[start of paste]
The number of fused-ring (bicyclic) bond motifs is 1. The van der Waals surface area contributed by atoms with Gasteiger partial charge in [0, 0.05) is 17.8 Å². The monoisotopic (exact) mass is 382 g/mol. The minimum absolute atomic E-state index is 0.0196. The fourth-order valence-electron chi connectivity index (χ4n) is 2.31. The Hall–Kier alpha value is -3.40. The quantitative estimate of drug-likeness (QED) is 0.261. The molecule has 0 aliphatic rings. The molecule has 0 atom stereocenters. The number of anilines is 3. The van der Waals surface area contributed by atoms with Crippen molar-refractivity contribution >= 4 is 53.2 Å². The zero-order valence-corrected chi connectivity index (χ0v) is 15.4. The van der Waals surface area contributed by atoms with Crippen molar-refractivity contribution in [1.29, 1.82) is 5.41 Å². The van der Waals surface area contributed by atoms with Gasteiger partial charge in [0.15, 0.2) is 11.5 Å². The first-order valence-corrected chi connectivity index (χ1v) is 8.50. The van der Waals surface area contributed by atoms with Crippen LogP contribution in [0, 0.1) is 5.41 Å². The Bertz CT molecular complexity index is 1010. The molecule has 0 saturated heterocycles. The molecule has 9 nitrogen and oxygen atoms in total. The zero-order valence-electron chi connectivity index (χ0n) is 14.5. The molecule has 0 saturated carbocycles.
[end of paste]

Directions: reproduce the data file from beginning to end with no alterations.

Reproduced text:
The number of fused-ring (bicyclic) bond motifs is 1. The van der Waals surface area contributed by atoms with Gasteiger partial charge in [0, 0.05) is 17.8 Å². The monoisotopic (exact) mass is 382 g/mol. The minimum absolute atomic E-state index is 0.0196. The fourth-order valence-electron chi connectivity index (χ4n) is 2.31. The Hall–Kier alpha value is -3.40. The quantitative estimate of drug-likeness (QED) is 0.261. The molecule has 0 aliphatic rings. The molecule has 0 atom stereocenters. The number of anilines is 3. The van der Waals surface area contributed by atoms with Crippen molar-refractivity contribution >= 4 is 53.2 Å². The zero-order valence-corrected chi connectivity index (χ0v) is 15.4. The van der Waals surface area contributed by atoms with Crippen molar-refractivity contribution in [1.29, 1.82) is 5.41 Å². The van der Waals surface area contributed by atoms with Gasteiger partial charge in [0.15, 0.2) is 11.5 Å². The first-order valence-corrected chi connectivity index (χ1v) is 8.50. The van der Waals surface area contributed by atoms with Crippen LogP contribution in [0, 0.1) is 5.41 Å². The Bertz CT molecular complexity index is 1010. The molecule has 0 saturated heterocycles. The molecule has 9 nitrogen and oxygen atoms in total. The zero-order valence-electron chi connectivity index (χ0n) is 14.5. The molecule has 0 saturated carbocycles.